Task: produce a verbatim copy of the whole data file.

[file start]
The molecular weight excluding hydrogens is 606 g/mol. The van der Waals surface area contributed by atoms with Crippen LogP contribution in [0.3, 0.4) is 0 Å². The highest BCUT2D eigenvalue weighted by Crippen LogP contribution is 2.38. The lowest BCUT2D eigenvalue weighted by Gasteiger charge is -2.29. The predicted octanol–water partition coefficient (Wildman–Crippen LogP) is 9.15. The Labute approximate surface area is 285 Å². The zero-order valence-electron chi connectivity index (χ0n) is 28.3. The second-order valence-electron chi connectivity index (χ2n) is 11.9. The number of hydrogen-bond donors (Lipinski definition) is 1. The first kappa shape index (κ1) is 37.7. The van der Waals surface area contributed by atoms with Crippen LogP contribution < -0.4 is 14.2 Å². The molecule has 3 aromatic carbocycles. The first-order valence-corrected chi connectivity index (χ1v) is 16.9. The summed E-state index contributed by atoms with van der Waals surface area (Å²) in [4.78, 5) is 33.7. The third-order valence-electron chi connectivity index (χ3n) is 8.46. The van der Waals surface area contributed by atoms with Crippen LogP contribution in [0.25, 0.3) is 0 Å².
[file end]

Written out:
The molecular weight excluding hydrogens is 606 g/mol. The van der Waals surface area contributed by atoms with Crippen LogP contribution in [0.3, 0.4) is 0 Å². The highest BCUT2D eigenvalue weighted by Crippen LogP contribution is 2.38. The lowest BCUT2D eigenvalue weighted by Gasteiger charge is -2.29. The predicted octanol–water partition coefficient (Wildman–Crippen LogP) is 9.15. The Labute approximate surface area is 285 Å². The zero-order valence-electron chi connectivity index (χ0n) is 28.3. The second-order valence-electron chi connectivity index (χ2n) is 11.9. The number of hydrogen-bond donors (Lipinski definition) is 1. The first kappa shape index (κ1) is 37.7. The van der Waals surface area contributed by atoms with Crippen LogP contribution < -0.4 is 14.2 Å². The molecule has 3 aromatic carbocycles. The first-order valence-corrected chi connectivity index (χ1v) is 16.9. The summed E-state index contributed by atoms with van der Waals surface area (Å²) in [4.78, 5) is 33.7. The third-order valence-electron chi connectivity index (χ3n) is 8.46. The van der Waals surface area contributed by atoms with Crippen LogP contribution in [0.25, 0.3) is 0 Å².